Friday, February 15, 2008

Davescot unwittingly reveals why we must inquire as to the nature of the Designer

In yet another case of Intelligent Design proponents unknowingly destroying their own argument, Davescot blathers on about how one can make a "design inference" with regard to a change he made in a URL of an article that made the link not work:

"We all know that bits can flip at random in computer data from various causes just like they can flip at random in DNA from various causes. This wasn’t a complex mutation. A single letter changed. Yet the Darwinist STILL made a design inference. That’s the power of specification. The mutation that occured was specified in that it served a purpose. In this case it served to make the offensive article inaccessable from Uncommon Descent. Even with a very small level of complexity to work with the commenter successfully employed the concept of CSI - complex specified information - and reached a correct design inference.

Here we have classic "seeing what you want to see" reasoning. The design inference wasn't drawn from an analysis of purposefulness. Even completely random errors can serve a purpose, especially one that prevents a process like a link from functioning. For all we knew it was a simple typo.

What tipped people off here is what Davescot and the IDers have banned from the discussion: the nature of the designer. Those who drew the design inference did so based on extensive knowledge of the designer, in this case, that he's a clueless hack who is not above trying to censor or make access difficult to information that counters his arguments. Once one is aware of Davescot's distaste for the article, his history of memory hole use, and the fact that the typo in question was more than one key away from the correct one, one can easily and logically draw the conclusion that Davescot was monkeying around again. No pseudoscience of CSI was necessary.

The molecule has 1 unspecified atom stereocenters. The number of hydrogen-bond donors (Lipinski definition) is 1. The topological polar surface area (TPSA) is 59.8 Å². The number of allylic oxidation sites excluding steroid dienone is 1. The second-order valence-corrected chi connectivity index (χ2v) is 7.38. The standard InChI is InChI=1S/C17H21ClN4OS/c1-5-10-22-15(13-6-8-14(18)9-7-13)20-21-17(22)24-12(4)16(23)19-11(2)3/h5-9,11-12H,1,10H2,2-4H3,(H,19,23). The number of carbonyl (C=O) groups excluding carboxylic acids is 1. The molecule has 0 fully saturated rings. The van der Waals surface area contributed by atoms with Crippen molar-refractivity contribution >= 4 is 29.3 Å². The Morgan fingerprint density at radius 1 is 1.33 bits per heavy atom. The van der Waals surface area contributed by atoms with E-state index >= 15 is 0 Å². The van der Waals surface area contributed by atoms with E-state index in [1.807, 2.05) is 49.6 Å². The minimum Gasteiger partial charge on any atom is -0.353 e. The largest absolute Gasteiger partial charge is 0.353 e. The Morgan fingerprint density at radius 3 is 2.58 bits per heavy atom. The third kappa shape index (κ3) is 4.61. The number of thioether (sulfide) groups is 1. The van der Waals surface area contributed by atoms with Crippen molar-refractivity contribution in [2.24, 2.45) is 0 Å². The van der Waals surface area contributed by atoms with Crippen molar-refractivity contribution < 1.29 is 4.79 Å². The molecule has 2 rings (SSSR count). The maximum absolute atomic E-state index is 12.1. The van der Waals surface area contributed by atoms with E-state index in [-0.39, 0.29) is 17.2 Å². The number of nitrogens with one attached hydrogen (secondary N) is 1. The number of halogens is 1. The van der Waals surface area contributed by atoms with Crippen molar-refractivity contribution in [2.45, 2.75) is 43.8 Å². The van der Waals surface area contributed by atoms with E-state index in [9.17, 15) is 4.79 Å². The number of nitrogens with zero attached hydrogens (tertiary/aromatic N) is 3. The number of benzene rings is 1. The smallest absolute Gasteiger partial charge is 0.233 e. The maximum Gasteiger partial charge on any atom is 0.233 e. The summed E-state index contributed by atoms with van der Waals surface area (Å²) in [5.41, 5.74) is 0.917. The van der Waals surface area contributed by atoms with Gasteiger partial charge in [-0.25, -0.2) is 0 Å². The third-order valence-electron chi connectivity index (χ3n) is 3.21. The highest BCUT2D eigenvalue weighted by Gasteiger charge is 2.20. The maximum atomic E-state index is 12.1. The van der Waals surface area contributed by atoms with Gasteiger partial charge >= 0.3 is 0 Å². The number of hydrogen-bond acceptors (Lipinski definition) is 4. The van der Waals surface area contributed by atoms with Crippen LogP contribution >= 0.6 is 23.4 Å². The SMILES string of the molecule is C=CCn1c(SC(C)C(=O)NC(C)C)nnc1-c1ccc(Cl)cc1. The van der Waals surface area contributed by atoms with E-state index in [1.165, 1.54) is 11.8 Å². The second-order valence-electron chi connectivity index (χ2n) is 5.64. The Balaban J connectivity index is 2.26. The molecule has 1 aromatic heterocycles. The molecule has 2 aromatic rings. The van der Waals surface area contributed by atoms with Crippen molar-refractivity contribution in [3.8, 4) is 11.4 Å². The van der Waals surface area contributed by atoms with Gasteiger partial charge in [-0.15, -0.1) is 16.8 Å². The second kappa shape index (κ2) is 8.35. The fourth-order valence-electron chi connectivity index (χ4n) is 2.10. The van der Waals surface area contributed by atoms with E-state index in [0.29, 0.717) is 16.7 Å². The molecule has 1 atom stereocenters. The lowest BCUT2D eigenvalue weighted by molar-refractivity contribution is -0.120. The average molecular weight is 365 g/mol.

This is similar to what archaeologists do when determining the uses of ancient tools. Their knowledge of the designers is crucial in their analysis. One cannot infer that a sick with bristle on the end is a toothbrush without first understanding the designers had teeth that needed cleaning. Likewise, a situation like that with Davescot could easily be interpreted as a simple error coming from another designer, whether it served a purpose or not.

It is also important to point out that despite the logic of the design inference drawn, it could easily be in error. There could simply be a mindless, nonpurposeful, cause for the perceived design, of which we are ignorant. One cannot draw a design inference based on one's inability to think of an alternative explanation. Yet this is exactly what the IDers ask us to do.

The hypocrites here are not scientists who make design inferences. That is so common it is passe'. The hypocrites are the ID proponents who insist they can draw reliable design inferences without knowledge of the designer, who is, of course, the Christian God, which is why they so desperately cling to the notion that we should not inquire into the nature of the designer. It gives their religious agenda away.


PTET said...

DaveScot is nominally agnostic, remember. His motivation was to stick a knife in the back of his Uncommon Descent colleague Denyse O'Leary.

ScienceAvenger said...

I find Davescot's agnosticism about as convincing as Bill O'Reilly's independence.